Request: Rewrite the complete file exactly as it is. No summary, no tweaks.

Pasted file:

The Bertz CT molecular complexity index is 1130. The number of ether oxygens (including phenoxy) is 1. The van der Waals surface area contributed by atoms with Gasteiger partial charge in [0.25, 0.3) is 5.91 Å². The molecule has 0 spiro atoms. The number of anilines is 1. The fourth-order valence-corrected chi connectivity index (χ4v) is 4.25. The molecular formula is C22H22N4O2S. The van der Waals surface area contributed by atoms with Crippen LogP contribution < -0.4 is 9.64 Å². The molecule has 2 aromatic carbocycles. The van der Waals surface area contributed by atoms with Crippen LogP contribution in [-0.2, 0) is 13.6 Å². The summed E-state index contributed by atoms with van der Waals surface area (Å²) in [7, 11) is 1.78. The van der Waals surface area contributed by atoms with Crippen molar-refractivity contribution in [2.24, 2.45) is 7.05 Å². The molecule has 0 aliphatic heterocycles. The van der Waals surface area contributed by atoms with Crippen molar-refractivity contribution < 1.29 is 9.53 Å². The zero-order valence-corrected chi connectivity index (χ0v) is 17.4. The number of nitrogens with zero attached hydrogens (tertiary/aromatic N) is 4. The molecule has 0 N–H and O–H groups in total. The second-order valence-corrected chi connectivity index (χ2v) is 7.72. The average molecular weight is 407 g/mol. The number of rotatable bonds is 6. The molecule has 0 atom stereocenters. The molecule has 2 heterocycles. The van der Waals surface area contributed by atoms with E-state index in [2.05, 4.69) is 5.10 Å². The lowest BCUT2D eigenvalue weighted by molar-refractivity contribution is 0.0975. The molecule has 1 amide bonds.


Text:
The Bertz CT molecular complexity index is 1130. The number of ether oxygens (including phenoxy) is 1. The van der Waals surface area contributed by atoms with Gasteiger partial charge in [0.25, 0.3) is 5.91 Å². The molecule has 0 spiro atoms. The number of anilines is 1. The fourth-order valence-corrected chi connectivity index (χ4v) is 4.25. The molecular formula is C22H22N4O2S. The van der Waals surface area contributed by atoms with Crippen LogP contribution < -0.4 is 9.64 Å². The molecule has 2 aromatic carbocycles. The van der Waals surface area contributed by atoms with Crippen LogP contribution in [-0.2, 0) is 13.6 Å². The summed E-state index contributed by atoms with van der Waals surface area (Å²) in [7, 11) is 1.78. The van der Waals surface area contributed by atoms with Crippen molar-refractivity contribution in [2.24, 2.45) is 7.05 Å². The molecule has 0 aliphatic heterocycles. The van der Waals surface area contributed by atoms with Crippen molar-refractivity contribution < 1.29 is 9.53 Å². The zero-order valence-corrected chi connectivity index (χ0v) is 17.4. The number of nitrogens with zero attached hydrogens (tertiary/aromatic N) is 4. The molecule has 0 N–H and O–H groups in total. The second-order valence-corrected chi connectivity index (χ2v) is 7.72. The average molecular weight is 407 g/mol. The number of rotatable bonds is 6. The molecule has 0 atom stereocenters. The molecule has 2 heterocycles. The van der Waals surface area contributed by atoms with E-state index in [2.05, 4.69) is 5.10 Å². The lowest BCUT2D eigenvalue weighted by molar-refractivity contribution is 0.0975. The molecule has 1 amide bonds.